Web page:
Reinstalling screws into plastic

We live in a world of plastic consumer goods held together with screws.  These are thread-forming screws with sharp threads that cut threads into unthreaded holes in the molded plastic parts with the intention of never being removed.  Unfortunately sometimes removal is necessary for repair or, increasingly, simply to replace batteries in inexpensive goods.  The problem is that simply screwing the fasteners back in cuts new threads each time, destroying the integrity of the plastic threads and the strength of the joint.  All is not lost, however:

There is a technique to reinstall thread-forming screws without damage.  Place the screw at the start of the hole on the end of your screwdriver.  Using the tips of your fingers loosely on the shaft of the screwdriver, turn it backwards, i.e. counterclockwise, with only the weight of the screwdriver pushing on the screw.  Since the screw is turning backwards the sharp threads will not cut into the plastic.  Turn until you feel or hear a light click – immediately stop.  This means that the screw thread has dropped into the start of the original plastic thread channel.  Now turn the shaft gently forwards, clockwise, to make sure the screw threads slide in smoothly.  If so,  run the screw in.  Do not over torque it.  When you feel it bottom out, stop turning.  That will be firm enough for most plastic assemblies.  If it does not turn easily or feel smooth,  back off and turn backwards feeling for the click and try again.  Some screws are called double lead or hi-lo and have two thread heights.  In that case you will get two clicks, one lighter and one harder.  The harder click is the proper thread channel.  In general it is a good idea to turn backwards at least a full to turn to find the most definite click.  This can also make the best of an already compromised hole.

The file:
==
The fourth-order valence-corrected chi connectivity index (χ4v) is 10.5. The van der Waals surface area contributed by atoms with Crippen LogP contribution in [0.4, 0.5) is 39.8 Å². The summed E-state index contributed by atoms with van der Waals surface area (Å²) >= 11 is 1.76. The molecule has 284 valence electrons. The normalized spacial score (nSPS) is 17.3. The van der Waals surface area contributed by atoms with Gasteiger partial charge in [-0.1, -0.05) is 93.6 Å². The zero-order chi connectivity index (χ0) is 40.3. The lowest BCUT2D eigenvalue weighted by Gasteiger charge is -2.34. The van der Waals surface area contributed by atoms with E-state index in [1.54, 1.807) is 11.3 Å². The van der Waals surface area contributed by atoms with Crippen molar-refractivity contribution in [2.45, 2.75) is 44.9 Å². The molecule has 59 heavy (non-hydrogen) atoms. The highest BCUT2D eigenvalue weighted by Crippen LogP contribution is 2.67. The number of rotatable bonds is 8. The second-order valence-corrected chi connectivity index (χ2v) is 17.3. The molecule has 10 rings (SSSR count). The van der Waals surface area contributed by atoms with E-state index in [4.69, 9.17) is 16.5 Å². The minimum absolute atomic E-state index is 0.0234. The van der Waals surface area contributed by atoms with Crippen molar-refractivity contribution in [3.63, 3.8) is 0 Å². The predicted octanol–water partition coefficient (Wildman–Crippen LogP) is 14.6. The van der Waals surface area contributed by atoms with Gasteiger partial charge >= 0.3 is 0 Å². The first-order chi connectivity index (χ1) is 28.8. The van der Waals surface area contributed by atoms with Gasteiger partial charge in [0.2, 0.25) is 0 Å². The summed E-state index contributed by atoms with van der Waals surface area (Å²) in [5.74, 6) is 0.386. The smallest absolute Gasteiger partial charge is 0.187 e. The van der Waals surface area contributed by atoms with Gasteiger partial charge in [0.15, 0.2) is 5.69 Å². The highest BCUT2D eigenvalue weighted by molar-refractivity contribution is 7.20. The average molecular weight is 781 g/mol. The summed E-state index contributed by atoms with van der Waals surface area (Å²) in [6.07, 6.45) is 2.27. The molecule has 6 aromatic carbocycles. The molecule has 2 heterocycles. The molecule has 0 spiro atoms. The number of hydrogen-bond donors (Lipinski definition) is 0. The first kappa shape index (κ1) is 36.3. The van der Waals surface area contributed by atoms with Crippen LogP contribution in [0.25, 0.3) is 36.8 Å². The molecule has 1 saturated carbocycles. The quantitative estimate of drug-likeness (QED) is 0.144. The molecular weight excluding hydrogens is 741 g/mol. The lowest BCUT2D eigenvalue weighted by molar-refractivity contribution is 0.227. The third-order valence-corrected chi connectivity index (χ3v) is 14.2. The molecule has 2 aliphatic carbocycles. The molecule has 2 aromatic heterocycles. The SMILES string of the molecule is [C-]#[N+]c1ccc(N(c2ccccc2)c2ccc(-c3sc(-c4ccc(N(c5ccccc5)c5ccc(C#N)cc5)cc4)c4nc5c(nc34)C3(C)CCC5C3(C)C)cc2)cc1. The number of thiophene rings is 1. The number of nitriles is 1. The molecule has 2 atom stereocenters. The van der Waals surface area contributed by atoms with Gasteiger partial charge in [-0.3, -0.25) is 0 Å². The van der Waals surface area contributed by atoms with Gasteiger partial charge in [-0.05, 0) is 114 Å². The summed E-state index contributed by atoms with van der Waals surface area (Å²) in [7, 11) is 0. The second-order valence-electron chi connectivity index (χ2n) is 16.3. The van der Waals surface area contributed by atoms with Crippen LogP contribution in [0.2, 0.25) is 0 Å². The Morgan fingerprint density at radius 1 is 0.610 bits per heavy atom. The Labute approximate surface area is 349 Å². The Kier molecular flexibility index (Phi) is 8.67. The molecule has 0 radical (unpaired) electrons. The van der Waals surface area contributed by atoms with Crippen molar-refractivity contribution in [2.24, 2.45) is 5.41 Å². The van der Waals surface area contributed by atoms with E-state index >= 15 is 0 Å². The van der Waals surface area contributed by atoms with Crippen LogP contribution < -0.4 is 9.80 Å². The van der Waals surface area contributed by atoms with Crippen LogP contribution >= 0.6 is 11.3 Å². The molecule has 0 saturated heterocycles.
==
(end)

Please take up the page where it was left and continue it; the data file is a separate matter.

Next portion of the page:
This works as well for reinstalling wood screws without damaging the threads in the wood.

While I’ve done this for decades, I was reminded that it is not a universally known technique while working on my Dyson vacuum.  These are pricey vacuums with the subassemblies held together internally with screws that you really want to be careful with.  The subassemblies themselves snap to each other.  Dyson only sells subassemblies on their web site that can be replaced without removing and replacing screws.   As all I needed were beater bars and not the entire floor head I kept looking.  I found the smaller parts I needed at for much less than the assembly cost.  After carefully removing the old parts and installing the new screwed on parts without damage I realized why Dyson only sold snap-on parts to consumers but sold smaller parts to dealers.  They did not want consumers to inadvertently  damage their units trying to repair them, but assumed repair shops would know how to do this safely.

Hence this post.  I hope it helps you with future plastic and wood repairs.

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